18 October 1995
Communication No. 328/1988
human rights committee
|16 October – 3 November 1995|
Myriam Zelaya Dunaway and Juan Zelaya
1. The authors of the initial communication are Myriam Zelaya Dunaway and Juan Zelaya, citizens of the United States of America and of Nicaraguan origin, currently residing in the United States. They submit the communication on behalf and upon the request of their brother, Roberto Zelaya Blanco, a Nicaraguan citizen born in 1935, at the time of submission of the communication detained at the prison of Tipitapa, Nicaragua. The authors allege that their brother has been a victim of violations by Nicaragua of articles 7, 9, 10, 14 and 17 of the International Covenant on Civil and Political Rights. In March 1989, Roberto Zelaya was released from detention on the basis of a governmental pardon, and on 19 June 1992 he confirmed the contents of the communication and joined his sister and brother as co-author. He now resides in the United States together with his wife and son.
THE FACTS AS SUBMITTED BY THE AUTHORS
2.1 Roberto Zelaya Blanco, an engineer and university professor, was arrested without a warrant on 20 July 1979, the day after the assumption of power by the Sandinista Government. He was tried by a Peoples' Tribunal (Tribunal Especial Primero), on account of his outspoken criticism of the Marxist orientation of the Sandinistas. On 23 February 1980, he was sentenced to 30 years' imprisonment. The Tribunal Especial Primero de Apelación confirmed the sentence on 14 March 1980 without an appeal hearing.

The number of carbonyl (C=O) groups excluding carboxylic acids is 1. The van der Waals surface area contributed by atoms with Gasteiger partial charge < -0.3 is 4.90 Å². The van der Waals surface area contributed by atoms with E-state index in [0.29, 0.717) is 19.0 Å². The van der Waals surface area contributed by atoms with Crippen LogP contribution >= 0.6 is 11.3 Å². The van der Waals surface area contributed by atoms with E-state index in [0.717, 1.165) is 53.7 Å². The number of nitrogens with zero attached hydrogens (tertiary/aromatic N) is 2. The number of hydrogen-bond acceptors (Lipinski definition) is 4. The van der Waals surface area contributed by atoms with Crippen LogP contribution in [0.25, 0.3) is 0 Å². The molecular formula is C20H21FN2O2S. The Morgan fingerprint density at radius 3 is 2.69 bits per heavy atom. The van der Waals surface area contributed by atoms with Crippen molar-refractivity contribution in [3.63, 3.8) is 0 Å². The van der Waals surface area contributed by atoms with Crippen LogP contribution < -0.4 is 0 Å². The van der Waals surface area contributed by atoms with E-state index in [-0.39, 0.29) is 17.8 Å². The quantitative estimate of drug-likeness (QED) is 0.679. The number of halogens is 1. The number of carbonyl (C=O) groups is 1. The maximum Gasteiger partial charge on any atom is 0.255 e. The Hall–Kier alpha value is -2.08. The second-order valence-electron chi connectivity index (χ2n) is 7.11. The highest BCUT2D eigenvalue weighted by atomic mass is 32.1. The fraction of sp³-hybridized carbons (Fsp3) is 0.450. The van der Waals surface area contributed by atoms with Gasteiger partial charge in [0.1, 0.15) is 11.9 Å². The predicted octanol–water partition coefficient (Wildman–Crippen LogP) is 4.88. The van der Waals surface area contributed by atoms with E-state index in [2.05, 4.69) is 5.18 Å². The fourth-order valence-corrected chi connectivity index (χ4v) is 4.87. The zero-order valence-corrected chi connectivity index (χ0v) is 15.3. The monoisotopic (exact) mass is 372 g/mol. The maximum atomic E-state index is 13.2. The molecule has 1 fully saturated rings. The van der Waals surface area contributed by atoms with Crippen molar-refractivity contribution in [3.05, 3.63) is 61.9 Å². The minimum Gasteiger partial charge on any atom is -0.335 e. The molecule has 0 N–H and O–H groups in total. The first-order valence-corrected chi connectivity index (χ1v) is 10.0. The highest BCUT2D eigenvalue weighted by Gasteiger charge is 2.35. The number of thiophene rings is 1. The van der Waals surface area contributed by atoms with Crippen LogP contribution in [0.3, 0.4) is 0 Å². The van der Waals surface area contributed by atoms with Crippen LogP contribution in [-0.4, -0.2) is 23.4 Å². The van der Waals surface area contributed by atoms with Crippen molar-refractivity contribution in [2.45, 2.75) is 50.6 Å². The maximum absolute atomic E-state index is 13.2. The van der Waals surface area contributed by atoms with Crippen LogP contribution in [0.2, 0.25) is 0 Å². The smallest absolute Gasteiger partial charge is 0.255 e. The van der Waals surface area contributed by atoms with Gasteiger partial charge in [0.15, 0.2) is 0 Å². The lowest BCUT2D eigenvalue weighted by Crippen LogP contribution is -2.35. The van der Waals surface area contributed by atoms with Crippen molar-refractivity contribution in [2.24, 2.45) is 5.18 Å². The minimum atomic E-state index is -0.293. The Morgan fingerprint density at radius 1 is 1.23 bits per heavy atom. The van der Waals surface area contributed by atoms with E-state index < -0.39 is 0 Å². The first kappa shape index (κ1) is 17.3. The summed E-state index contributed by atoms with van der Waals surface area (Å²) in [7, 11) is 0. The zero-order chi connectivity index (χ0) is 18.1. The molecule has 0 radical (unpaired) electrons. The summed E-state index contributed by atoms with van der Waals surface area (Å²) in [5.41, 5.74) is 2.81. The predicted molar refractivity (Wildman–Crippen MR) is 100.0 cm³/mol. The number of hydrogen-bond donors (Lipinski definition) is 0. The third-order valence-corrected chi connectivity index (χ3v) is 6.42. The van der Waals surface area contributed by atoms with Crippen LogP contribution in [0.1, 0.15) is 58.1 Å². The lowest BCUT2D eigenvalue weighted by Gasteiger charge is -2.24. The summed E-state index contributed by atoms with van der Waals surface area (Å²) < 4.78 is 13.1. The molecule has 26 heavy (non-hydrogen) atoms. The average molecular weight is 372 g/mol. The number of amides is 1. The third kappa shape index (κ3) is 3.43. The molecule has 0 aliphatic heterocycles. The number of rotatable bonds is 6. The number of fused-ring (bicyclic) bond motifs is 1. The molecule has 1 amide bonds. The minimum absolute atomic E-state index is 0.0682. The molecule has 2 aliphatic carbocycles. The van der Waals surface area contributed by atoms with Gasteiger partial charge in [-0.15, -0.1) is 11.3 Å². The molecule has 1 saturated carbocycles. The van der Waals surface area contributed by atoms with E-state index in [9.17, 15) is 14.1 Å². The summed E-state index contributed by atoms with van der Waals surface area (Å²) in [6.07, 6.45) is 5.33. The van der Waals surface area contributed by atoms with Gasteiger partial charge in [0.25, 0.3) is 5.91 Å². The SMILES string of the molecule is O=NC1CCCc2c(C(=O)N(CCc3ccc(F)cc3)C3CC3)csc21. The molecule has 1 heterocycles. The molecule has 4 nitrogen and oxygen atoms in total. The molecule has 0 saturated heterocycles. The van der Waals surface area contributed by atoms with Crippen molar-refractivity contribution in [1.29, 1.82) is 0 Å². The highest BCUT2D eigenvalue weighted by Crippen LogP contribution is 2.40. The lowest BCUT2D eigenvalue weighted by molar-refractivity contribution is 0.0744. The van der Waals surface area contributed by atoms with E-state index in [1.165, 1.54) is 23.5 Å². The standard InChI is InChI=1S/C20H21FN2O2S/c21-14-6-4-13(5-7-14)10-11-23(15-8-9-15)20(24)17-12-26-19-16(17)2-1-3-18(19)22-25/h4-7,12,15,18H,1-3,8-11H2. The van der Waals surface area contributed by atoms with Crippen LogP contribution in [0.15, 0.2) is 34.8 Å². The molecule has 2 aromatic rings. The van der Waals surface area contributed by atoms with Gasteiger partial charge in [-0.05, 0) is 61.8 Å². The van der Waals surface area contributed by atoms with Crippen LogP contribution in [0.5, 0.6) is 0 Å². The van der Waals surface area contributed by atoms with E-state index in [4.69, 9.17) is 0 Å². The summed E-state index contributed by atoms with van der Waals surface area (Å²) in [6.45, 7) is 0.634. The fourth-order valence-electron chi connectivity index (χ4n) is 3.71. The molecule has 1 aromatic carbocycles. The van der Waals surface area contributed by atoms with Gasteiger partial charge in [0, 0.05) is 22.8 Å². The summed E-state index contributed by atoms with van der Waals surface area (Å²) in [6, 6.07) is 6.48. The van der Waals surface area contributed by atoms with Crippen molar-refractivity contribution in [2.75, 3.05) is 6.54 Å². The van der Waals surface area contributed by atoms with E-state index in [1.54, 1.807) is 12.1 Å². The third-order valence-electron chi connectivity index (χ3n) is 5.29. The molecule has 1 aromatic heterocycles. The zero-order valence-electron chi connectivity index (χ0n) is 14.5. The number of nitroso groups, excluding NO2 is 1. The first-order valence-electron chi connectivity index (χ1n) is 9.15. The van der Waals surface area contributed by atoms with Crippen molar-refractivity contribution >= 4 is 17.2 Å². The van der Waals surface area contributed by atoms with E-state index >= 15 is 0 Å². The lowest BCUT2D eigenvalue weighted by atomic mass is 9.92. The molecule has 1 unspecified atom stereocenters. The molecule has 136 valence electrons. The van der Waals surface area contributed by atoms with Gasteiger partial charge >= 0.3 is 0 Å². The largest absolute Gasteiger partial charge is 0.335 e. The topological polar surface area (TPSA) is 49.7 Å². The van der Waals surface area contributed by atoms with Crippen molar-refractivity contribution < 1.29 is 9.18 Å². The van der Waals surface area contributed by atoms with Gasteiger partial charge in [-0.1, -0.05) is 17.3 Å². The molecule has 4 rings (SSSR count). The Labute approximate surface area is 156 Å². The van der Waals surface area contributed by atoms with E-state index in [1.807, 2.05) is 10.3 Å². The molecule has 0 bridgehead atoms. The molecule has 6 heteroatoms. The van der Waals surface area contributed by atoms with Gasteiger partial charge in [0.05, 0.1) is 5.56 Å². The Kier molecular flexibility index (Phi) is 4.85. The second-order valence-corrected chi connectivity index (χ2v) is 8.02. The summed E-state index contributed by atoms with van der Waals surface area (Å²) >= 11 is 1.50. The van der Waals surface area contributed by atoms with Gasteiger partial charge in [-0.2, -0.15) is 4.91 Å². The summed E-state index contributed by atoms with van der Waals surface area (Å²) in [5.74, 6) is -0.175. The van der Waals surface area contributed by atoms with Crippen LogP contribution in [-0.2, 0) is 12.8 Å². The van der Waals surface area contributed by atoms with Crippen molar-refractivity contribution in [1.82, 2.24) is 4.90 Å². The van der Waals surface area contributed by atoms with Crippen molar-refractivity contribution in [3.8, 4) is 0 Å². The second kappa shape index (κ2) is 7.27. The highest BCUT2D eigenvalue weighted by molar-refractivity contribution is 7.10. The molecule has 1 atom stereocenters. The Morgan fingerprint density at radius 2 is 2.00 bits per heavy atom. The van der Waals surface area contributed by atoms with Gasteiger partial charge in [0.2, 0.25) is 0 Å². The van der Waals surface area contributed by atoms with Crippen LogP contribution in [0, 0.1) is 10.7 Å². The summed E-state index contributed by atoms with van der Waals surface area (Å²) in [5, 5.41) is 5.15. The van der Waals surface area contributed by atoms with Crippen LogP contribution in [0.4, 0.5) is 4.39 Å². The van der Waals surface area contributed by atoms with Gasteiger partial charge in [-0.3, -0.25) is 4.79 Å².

2.2 With respect to the issue of exhaustion of domestic remedies, the authors state that because of the political situation in Nicaragua, they were for a long time unable to identify Nicaraguan lawyers willing to take up their brother's case. Only at the beginning of 1989 did Roberto Zelaya inform his family that a lawyer, J. E. P. B., had indicated his readiness to represent him.
2.3 It is submitted that several organizations, including the Inter-American Commission on Human Rights, Amnesty International, the International Commission of Jurists and the International Committee of the Red Cross (Nicaraguan Section), were apprised of Mr. Zelaya's fate and visited him in prison. The authors add that they addressed many written complaints about their brother's fate to various Nicaraguan authorities, including President Daniel Ortega and the prison management, but that they did not receive any reply.
2.4 Upon his release in March 1989, Mr. Zelaya was allegedly threatened by a prison guard, "Comandante Pedro", with the words "Be very careful. If you dare write or speak against the Sandinistas, you will regret it."